j:thumbsup:
 

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I'm wondering if people can please post what thickness rope they have opted for. As some members are aware, I'm building a warn high mount for the front of my 404. I'll run the steel rope that was supplied with it, which is around 3/8" from memory.
No doubt I'll change to synthetic as soon as possible. I'd like to go as thin as possible, so that I can get more length onto the drum.
 

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I'm wondering if people can please post what thickness rope they have opted for. As some members are aware, I'm building a warn high mount for the front of my 404. I'll run the steel rope that was supplied with it, which is around 3/8" from memory.
No doubt I'll change to synthetic as soon as possible. I'd like to go as thin as possible, so that I can get more length onto the drum.
Look up the strength of the wire rope and compare it with the strength of the synthetic. Synthetic is usually stronger for the same size.

I can't corroborate this but I was told by a manufacturer of synthetic that the logging and shipping industries are switching over to synthetic and if it's good enough for them it's good enough for me. My winches already have wire on them and the cost of replacement is the main reason I'm not switching.

Electric winches can be problematic because in some models the drum gets hot enough under multiple pulls to melt the rope.

Another thing I'm not sure about for industrial use it there is no way to be perfect with every pull and you are going to get abrasion, so with multiple daily pulls synthetic may not have the life span of steel. ??
 

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i use 9mm synthetic on superwinch X9's, the drum can easily hold 31m of rope. i wouldn't use anything lighter than 9mm on a 404 due to the weight and potential loads put on it whilst recovering 2.9 T of vehicle. Some mates of mine bought 35m lengths of 9mm rope for their X9's and coil the extra on the bonnet and use a snatch block to shorten the pull if need be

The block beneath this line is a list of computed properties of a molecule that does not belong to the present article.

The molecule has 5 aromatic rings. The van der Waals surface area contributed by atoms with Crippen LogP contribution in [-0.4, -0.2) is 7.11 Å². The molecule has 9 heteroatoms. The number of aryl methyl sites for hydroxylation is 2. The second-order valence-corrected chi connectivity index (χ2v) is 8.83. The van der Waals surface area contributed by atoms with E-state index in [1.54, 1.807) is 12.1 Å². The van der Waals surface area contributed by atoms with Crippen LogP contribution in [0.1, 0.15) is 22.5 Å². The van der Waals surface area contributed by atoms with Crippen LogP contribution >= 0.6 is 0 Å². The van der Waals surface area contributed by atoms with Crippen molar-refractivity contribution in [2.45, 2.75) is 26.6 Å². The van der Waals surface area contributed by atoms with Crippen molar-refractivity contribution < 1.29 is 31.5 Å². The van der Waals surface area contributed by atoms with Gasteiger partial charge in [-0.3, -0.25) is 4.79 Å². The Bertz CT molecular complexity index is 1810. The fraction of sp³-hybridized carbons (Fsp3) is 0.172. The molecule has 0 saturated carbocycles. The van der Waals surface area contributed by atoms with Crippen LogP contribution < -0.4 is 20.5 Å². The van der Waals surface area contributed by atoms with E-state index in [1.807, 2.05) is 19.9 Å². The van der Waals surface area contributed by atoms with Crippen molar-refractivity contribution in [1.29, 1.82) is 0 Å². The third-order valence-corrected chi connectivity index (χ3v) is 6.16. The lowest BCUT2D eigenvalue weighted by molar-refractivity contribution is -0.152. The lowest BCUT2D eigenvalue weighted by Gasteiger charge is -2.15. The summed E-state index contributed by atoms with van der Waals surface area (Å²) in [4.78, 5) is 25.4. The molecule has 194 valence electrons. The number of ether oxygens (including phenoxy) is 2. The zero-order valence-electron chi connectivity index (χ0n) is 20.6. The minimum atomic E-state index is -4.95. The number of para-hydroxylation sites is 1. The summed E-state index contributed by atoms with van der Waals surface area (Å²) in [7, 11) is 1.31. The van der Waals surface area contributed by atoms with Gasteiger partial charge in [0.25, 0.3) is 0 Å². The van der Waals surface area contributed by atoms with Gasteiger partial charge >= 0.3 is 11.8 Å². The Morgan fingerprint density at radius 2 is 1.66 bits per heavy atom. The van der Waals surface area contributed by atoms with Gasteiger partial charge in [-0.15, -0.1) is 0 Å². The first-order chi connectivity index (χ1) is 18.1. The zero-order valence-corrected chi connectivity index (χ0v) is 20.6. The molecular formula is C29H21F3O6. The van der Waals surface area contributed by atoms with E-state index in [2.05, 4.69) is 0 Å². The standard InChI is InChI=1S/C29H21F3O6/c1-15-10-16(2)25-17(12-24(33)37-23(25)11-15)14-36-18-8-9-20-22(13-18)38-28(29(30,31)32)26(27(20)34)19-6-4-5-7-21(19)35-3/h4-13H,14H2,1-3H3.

j
 

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I can't corroborate this but I was told by a manufacturer of synthetic that the logging and shipping industries are switching over to synthetic and if it's good enough for them it's good enough for me.
You will not see many wire mooring lines anymore. The synthetic line is easier to handle, lighter and, the big winner, it floats. Mooring lines for large vessels can easily exceed 3" diameter. The fishing industry has been using UHMWPE for years, along with steel, depending on the application. Loggers still use mostly wire rope because of the abrasion problems.

Electric winches can be problematic because in some models the drum gets hot enough under multiple pulls to melt the rope.